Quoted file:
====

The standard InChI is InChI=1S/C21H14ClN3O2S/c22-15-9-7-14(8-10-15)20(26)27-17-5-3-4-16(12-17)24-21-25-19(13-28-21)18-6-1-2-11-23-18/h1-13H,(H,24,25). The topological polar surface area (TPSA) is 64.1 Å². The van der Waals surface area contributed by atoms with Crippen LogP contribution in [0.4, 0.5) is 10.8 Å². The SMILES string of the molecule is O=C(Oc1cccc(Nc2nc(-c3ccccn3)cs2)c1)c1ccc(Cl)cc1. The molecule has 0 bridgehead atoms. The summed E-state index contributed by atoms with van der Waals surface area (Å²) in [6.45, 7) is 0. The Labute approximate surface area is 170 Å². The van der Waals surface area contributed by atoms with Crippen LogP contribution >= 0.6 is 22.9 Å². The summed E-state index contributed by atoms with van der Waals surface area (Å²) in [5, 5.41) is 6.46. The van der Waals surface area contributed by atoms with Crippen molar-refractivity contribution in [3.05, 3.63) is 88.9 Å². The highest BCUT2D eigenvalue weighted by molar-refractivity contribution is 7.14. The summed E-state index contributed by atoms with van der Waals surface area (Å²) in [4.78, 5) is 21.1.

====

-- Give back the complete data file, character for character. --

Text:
The standard InChI is InChI=1S/C21H14ClN3O2S/c22-15-9-7-14(8-10-15)20(26)27-17-5-3-4-16(12-17)24-21-25-19(13-28-21)18-6-1-2-11-23-18/h1-13H,(H,24,25). The topological polar surface area (TPSA) is 64.1 Å². The van der Waals surface area contributed by atoms with Crippen LogP contribution in [0.4, 0.5) is 10.8 Å². The SMILES string of the molecule is O=C(Oc1cccc(Nc2nc(-c3ccccn3)cs2)c1)c1ccc(Cl)cc1. The molecule has 0 bridgehead atoms. The summed E-state index contributed by atoms with van der Waals surface area (Å²) in [6.45, 7) is 0. The Labute approximate surface area is 170 Å². The van der Waals surface area contributed by atoms with Crippen LogP contribution >= 0.6 is 22.9 Å². The summed E-state index contributed by atoms with van der Waals surface area (Å²) in [5, 5.41) is 6.46. The van der Waals surface area contributed by atoms with Crippen molar-refractivity contribution in [3.05, 3.63) is 88.9 Å². The highest BCUT2D eigenvalue weighted by molar-refractivity contribution is 7.14. The summed E-state index contributed by atoms with van der Waals surface area (Å²) in [4.78, 5) is 21.1.